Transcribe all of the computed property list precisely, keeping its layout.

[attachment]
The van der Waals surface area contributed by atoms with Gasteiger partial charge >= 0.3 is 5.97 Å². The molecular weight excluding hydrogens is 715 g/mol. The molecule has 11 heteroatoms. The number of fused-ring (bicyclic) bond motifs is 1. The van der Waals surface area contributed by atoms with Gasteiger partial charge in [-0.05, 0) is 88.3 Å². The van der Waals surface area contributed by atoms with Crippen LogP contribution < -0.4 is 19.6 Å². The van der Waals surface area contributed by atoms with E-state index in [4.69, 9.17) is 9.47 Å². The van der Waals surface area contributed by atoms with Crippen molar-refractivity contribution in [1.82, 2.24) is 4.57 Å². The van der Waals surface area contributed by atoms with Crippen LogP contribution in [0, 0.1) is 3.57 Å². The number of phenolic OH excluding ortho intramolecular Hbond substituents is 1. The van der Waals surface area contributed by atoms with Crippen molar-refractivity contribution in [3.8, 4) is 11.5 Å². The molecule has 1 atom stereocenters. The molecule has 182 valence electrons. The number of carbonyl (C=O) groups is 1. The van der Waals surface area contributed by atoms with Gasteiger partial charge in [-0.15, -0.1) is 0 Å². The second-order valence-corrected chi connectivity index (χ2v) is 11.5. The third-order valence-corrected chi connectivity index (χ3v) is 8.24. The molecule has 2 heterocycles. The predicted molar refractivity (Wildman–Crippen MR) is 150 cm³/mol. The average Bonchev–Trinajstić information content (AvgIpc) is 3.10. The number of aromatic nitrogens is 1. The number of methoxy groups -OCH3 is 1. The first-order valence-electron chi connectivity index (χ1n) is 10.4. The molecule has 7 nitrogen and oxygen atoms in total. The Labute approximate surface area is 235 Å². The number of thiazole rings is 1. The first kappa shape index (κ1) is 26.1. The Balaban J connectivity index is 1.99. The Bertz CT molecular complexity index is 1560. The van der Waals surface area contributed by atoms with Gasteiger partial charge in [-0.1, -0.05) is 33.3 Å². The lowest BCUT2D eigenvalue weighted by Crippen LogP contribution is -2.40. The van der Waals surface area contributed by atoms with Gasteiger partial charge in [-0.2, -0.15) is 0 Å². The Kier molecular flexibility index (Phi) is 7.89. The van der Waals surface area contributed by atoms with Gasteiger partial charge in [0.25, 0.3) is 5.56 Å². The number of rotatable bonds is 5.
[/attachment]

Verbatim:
The van der Waals surface area contributed by atoms with Gasteiger partial charge >= 0.3 is 5.97 Å². The molecular weight excluding hydrogens is 715 g/mol. The molecule has 11 heteroatoms. The number of fused-ring (bicyclic) bond motifs is 1. The van der Waals surface area contributed by atoms with Gasteiger partial charge in [-0.05, 0) is 88.3 Å². The van der Waals surface area contributed by atoms with Crippen LogP contribution < -0.4 is 19.6 Å². The van der Waals surface area contributed by atoms with E-state index in [4.69, 9.17) is 9.47 Å². The van der Waals surface area contributed by atoms with Crippen molar-refractivity contribution in [1.82, 2.24) is 4.57 Å². The van der Waals surface area contributed by atoms with Crippen LogP contribution in [0, 0.1) is 3.57 Å². The number of phenolic OH excluding ortho intramolecular Hbond substituents is 1. The van der Waals surface area contributed by atoms with Crippen molar-refractivity contribution in [3.8, 4) is 11.5 Å². The molecule has 1 atom stereocenters. The molecule has 182 valence electrons. The number of carbonyl (C=O) groups is 1. The van der Waals surface area contributed by atoms with Gasteiger partial charge in [-0.15, -0.1) is 0 Å². The second-order valence-corrected chi connectivity index (χ2v) is 11.5. The third-order valence-corrected chi connectivity index (χ3v) is 8.24. The molecule has 2 heterocycles. The predicted molar refractivity (Wildman–Crippen MR) is 150 cm³/mol. The average Bonchev–Trinajstić information content (AvgIpc) is 3.10. The number of aromatic nitrogens is 1. The number of methoxy groups -OCH3 is 1. The first-order valence-electron chi connectivity index (χ1n) is 10.4. The molecule has 7 nitrogen and oxygen atoms in total. The Labute approximate surface area is 235 Å². The number of thiazole rings is 1. The first kappa shape index (κ1) is 26.1. The Balaban J connectivity index is 1.99. The Bertz CT molecular complexity index is 1560. The van der Waals surface area contributed by atoms with Gasteiger partial charge in [-0.1, -0.05) is 33.3 Å². The lowest BCUT2D eigenvalue weighted by Crippen LogP contribution is -2.40. The van der Waals surface area contributed by atoms with Gasteiger partial charge in [-0.2, -0.15) is 0 Å². The Kier molecular flexibility index (Phi) is 7.89. The van der Waals surface area contributed by atoms with Gasteiger partial charge in [0.25, 0.3) is 5.56 Å². The number of rotatable bonds is 5.